In the monotony of life with babies, mothers and caregivers need to find ways of being that are important to us; how to live out this life of service in line with our core beings. We then gravitate towards others who share these principles, who take on the actions in their everyday, too. It’s just how things are. In and out of parenting; I went from being a science student to a theology student, a radio announcer. I’ve worked in pastoral care and so found ways of being in relationship which reflected that vocation. We then get labels (are labelled by others, or self-labelled). We label so we understand this stage of life we’re in. But all too soon, those labels can become walls enclosing the person you now think you are. They become limitations, not because the labels are inherently bad, but once you start thinking in labels, you start thinking in boxes and eventually those boxes appear to hold everything you are.
Please join me in this exploration of the labels, the walls, and the boxes I’ve come to understand as me in the last 3 years of parenthood. Stay to grapple with these labels as we entertain the idea of not having anymore babies.
All of my adult life I have cared about reducing my carbon footprint; caring for the environment we are so blessed to live with but have so selfishly ravaged. Children raised in the disposable nappy era produce a deplorable level of waste. So I became a cloth nappy mum.
Sleep training ‘experts’, professional and otherwise, claimed to know my children better than I do. My intuition told me to keep my babies close to my heart. So I became a babywearing, cosleeping mum. Now I’m a cloth nappying, babywearing, cosleeping mum. Let’s shorten that to a CNBC mum.
I struggled with postpartum anxiety, grew up an anxious child, and never quite learned how to sit in overwhelm and frustration. Next thing I know, I became a CNBC mum who yells when she’s stressed and smacks when she’s overwhelmed. I could do away with this label; I don’t like the way it fits. (CNBCYS mum).
After a traumatic first birth in 2019 and a complicated pregnancy, in 2020 I became a mum who births at home. One day you wake up and realise there may not be any more babies to birth at home. What do I do about that label? I’ve only had it for a year, and I like the way it fits! (CNBCYSBH mum)
I followed my intuition, listened to the overwhelming voice of like-minded mothers and medical practitioners and so became the breastfeed on demand mum. Now I’ve realised that my baby, perhaps my last baby, has most likely had her last breastfeed. I feel sadness but a peace at that. That peace gives me sadness. What’s happened to this label? I was briefly a tandem breastfeeding mum. With the drying up of my milk, with the absence of little hands making the “milk please” sign, I am no longer the breasfeeding on demand, tandem breastfeeding mum.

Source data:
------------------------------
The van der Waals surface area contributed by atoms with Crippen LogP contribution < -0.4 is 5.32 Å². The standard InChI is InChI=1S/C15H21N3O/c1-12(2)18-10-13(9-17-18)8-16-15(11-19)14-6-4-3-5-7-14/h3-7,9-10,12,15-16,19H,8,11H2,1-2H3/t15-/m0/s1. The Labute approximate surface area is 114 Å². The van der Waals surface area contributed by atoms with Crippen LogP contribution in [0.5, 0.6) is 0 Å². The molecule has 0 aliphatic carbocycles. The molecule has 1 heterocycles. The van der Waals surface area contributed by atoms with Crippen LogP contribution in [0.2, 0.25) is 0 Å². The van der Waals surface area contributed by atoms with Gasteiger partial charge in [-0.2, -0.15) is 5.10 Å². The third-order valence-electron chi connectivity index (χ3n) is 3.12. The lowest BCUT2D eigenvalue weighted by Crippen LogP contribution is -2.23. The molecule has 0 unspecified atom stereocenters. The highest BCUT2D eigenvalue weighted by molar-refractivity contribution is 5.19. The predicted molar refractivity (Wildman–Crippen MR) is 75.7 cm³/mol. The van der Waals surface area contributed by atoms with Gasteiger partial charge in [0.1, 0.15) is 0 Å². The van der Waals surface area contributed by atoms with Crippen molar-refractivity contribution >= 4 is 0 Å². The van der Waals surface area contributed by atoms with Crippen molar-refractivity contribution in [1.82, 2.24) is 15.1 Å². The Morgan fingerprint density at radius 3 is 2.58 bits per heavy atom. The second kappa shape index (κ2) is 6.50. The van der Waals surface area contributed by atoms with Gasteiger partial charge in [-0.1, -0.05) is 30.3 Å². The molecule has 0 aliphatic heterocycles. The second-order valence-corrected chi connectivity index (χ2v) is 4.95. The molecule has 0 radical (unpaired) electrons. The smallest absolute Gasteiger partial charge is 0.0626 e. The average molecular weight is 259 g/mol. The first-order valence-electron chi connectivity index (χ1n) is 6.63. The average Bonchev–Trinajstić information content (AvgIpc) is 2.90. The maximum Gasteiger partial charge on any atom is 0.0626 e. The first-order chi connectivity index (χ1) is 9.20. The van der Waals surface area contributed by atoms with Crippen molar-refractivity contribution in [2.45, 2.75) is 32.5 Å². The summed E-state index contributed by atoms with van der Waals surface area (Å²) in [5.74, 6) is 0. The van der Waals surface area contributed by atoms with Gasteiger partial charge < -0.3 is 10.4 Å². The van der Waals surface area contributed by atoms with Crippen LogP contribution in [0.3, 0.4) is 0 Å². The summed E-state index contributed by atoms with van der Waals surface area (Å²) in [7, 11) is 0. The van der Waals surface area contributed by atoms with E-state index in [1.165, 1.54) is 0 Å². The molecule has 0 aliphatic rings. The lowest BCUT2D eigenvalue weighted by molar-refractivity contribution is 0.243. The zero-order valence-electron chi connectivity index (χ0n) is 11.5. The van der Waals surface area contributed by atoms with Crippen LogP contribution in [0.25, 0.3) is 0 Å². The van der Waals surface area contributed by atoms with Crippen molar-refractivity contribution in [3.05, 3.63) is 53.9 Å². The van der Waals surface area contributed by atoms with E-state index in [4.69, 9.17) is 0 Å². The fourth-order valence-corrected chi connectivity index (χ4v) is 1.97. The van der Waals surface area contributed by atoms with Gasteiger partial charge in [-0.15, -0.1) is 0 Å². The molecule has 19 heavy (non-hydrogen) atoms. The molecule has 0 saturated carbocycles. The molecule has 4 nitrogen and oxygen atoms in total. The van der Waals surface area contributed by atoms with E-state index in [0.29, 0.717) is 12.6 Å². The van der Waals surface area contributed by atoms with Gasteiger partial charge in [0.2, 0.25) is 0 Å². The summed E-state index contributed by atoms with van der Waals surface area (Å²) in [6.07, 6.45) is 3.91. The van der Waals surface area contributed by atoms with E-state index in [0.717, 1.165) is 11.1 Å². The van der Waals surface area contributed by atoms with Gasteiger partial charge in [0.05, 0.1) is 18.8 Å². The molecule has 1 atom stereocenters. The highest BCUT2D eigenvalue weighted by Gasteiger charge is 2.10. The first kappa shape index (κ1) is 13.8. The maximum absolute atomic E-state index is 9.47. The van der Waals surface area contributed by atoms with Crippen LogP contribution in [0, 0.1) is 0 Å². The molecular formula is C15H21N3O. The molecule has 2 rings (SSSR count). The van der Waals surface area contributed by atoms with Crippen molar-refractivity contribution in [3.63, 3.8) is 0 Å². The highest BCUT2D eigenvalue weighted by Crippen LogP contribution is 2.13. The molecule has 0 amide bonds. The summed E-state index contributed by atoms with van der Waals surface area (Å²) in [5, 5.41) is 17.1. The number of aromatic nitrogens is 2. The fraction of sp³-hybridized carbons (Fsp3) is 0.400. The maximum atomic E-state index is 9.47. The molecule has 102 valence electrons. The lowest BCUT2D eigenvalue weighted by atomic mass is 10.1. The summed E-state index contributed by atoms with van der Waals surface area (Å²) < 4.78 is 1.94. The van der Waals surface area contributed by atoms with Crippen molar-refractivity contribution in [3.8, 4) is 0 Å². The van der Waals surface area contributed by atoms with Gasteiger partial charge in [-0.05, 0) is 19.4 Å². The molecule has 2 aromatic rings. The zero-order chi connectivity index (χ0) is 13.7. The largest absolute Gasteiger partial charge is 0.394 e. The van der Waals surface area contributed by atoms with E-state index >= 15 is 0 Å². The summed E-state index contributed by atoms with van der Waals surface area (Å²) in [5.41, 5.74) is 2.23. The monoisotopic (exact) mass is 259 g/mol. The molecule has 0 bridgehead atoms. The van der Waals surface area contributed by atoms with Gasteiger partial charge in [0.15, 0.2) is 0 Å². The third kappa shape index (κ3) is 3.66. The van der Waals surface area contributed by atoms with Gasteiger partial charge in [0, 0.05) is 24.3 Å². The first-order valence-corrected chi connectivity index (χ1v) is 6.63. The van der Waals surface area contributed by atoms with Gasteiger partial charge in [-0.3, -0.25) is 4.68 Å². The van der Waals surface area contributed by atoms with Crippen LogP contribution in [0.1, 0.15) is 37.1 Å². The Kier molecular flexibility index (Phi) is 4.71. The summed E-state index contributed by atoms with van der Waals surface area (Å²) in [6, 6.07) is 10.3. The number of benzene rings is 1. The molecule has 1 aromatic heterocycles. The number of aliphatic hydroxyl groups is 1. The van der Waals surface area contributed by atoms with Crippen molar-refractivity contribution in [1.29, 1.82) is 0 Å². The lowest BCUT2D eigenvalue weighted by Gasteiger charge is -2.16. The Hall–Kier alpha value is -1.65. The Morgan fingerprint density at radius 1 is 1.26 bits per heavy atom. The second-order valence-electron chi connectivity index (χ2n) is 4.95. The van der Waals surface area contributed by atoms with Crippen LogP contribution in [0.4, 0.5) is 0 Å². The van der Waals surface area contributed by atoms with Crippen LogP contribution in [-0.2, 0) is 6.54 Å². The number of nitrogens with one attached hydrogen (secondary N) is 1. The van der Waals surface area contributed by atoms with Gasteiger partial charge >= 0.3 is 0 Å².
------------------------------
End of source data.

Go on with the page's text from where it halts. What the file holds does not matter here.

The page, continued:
CNBCYSBHBF (and so many more) mum.
If we chip away at these labels, there’s a common stream feeding them all; intuition, compassion, faith, passion and love. Even the negative labels have these undercurrents. Even the shameful parts that are labelled (or not labelled) have the undercurrent of love, of fierce desire to make the right choices, to raise up people of compassion and responsibility.
My intuition is telling me that it is better to love few fiercely than to struggle in loving and raising up a small army. Is this the limit of our family; do we leave the baby days and the associated labels behind us? Maybe…probably. The pang of sadness is so quiet, so distant that I’m not entirely convinced it isn’t in my imagination. Maybe it will rise in a few years, months, weeks, or days. We will face that sadness head on if it does.
For now, we wade through the pieces of identity strewn around the house, woven between the fabric of piles of laundry, we rummage under the couch to find the pieces we had forgotten entirely.
Did I enjoy the baby days enough? I certainly tried to. They were hard. Confronting a closing door on more babies, has me confronting thoughts of
Maybe I thought “If I don’t enjoy this enough now, there will be another later. I can try again then.”
“Everyone says these days go so quickly, but more babies means I’ll be stuck in this baby loop for years to come. I couldn’t possibly enjoy this for that long.”
“The next one will be better.”
I’m the CNBCYSBHBF mum.
But these babies I have napped, worn, slept with, pottied, breastfed through the night…they are not just placeholders for the next. They’re not simply a practice run for baby number 2 or baby number 3. They are Reuben and Esther. They are children who have knitted pieces of myself together that I could have never thought possible. They have also displaced parts of myself which I grieve the loss of, don’t fully understand yet, and have waved goodbye to, happily. They have made me so much more complex than I was before, so much more complex than CNBCYSBHBF mum.
These things I know; I am a woman who breathes into life, and breathes life into my world. I am vulnerable and powerful, I am loved and have learned to love in a fierce, consuming fire which does not burn but wraps arms of comfort and security. I am a gift with gifts begging to be shared.
I am the me hidden under the labels, just waiting to be found and explored. What runs beneath the labels on your surface? In the words of my son
“I count, you hide. 1…2…7, 9, 10 HERE I COME!”